New York (May 02, 2014, 6:27 PM ET) — The special master in the Refco Inc. securities fraud multidistrict litigation on Friday recommended that a New York federal judge enter a $669 million judgment against five defendants, for their roles in the scheme that brought down the massive commodity brokerage.
Under Ronald Hedges’ proposal, ex-Refco Group Ltd. President Tone Grant, former Refco CEO Phillip R. Bennett, former Refco Vice President Thomas Hackl [see: Acies Asset Management, S.A.], PlusFunds Group Inc. Founder and Chairman Christopher Sugrue, and Refco Group Holdings Inc. would pay $669,370,9991, plus $78,430 in interest for each day after April 29 until the judgments are entered.
While the defendants had already been judged years earlier to be liable by default, Hedges’ report focused on the damages the group owed stemming from the massive losses Sphinx and PlusFunds investors incurred.
The special master indicated that the group should be held “jointly and severally liable” for the mutlimillion- dollar judgment, leaving the individuals’ portion of the damages owed unclear.
The recommendation will now head to U.S. District Judge Jed S. Rakoff, who is overseeing proceedings for the consolidated suits.
The five defendants are all named in the sprawling litigation brought by liquidators and trustees for Sphinx Ltd., which was induced into depositing hundreds of millions of dollars into accounts that were exposed in the $1.5 billion Refco scheme.
Sphinx and PlusFunds, which helped manage its investments, lost approximately $263 million when Refco collapsed in 2005. Sphinx has since entered liquidation proceedings, and PlusFunds filed for Chapter 11 bankruptcy protection in 2006.
Many were found guilty of criminal charges related to the con, including Bennett, who is serving a 16-year sentence, and Grant, who received a 10-year term of his own.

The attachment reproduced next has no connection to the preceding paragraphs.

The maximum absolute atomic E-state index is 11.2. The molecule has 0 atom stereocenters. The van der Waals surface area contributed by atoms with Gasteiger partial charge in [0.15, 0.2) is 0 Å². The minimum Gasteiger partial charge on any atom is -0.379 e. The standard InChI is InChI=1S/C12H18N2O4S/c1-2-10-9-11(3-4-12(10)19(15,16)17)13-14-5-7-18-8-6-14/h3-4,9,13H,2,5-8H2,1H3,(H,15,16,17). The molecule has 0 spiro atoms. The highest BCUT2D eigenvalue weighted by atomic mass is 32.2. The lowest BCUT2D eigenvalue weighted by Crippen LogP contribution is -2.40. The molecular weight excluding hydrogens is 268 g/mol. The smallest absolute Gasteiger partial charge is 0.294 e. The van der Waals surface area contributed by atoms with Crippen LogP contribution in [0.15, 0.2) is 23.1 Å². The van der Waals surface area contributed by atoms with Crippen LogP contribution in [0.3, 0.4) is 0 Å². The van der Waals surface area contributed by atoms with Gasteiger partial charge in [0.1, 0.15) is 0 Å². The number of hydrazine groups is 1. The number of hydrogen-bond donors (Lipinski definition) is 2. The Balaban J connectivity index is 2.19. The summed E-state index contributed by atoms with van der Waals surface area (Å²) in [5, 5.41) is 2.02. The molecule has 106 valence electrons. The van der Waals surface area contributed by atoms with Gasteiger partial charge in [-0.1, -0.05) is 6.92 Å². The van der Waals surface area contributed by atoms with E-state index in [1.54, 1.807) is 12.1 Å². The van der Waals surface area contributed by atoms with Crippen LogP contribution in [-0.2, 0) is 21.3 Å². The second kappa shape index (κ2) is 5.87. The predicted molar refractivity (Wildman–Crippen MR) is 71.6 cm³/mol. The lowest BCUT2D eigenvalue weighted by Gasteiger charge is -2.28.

The suits arose from revelations that Refco executives had concealed $430 million in debt through complex trading and lending schemes and shell companies, in an effort to bolster the company’s financial reports.
Refco sought Chapter 11 protection in October 2005, two months after a $583 million initial public offering, and about a year after it was purchased for $1.9 billion in a leveraged buyout by Thomas H. Lee Partners LP.
Five days before Refco sought protection, more than $312 million was transferred from the Sphinx accounts at Refco to unprotected offshore accounts. The hedge fund group ultimately settled with Refco creditors, agreeing to turn over $263 million.
Meanwhile, federal investigators believe Refco had been covering up customer trading losses by transferring securities to appear as debts owed by Refco Group Holdings Inc., a holding company controlled by former directors. Directors later hid RGHI’s receivables from auditors by transferring funds to make the debt appear to be from an entity not related to RGHI, prosecutors alleged.
The plaintiffs are represented by Lee M. Andelin, Leo R. Beus and Dennis K. Blackhurst of Beus Gilbert PLLC; and David J. Molton, Andrew S. Dash and Mason C. Simpson of Brown Rudnick LLP.
Counsel information for the defendants named in the recommendation was not immediately available Friday.
The case is In re: Refco Securities Litigation, case number 1:07-md-01902, in the U.S. District Court for the Southern District of New York.
Another article from Bloomberg, “Ex-Refco Executives Hit With $672 Million Court Judgment”:
Refco Inc.’s former Chief Executive Officer Phillip Bennett and two of his ex-colleagues were ordered to pay $671.7 million to Sphinx Providence Ltd. and its hedge funds for losses stemming from a $2.4 billion fraud at Refco.
U.S. District Judge Jed Rakoff assessed the damages, including interest, against Bennett, former senior vice president Christopher Sugrue, former executive vice president Thomas Hackl [Acies Asset Management, S.A.] and Refco Group Holdings Inc., an entity Bennett owned and used to hide more than $1 billion of debt.
Once the biggest independent U.S. futures trader, New York-based Refco collapsed in 2005, two months after raising $670 million in an initial public offering. Refco Inc., as it was known after the IPO, filed one of the biggest bankruptcies in U.S. history, after having revealed Bennett’s holding company owed it hundreds of millions of dollars.
In the ruling, which was made public today in Manhattan federal court, Rakoff followed last month’s recommendation of a special master assigned to the case. Rakoff didn’t address the special master’s conclusion that former Refco Group Ltd. President Tone Grant should also be held responsible for the damages.
Bennett is serving a 16-year prison sentence. Grant is serving 10 years.
Sugrue was chairman of PlusFunds, which filed for bankruptcy in March 2006 after the disclosure of its relationship with Refco helped spur investor withdrawals.
The details are not pretty.
Thomas Hackl (more)
Also read the whitepaper from Edward Pekarek (Pace Law School) titled “The Due Diligence Defense and the Refco IPO”: here.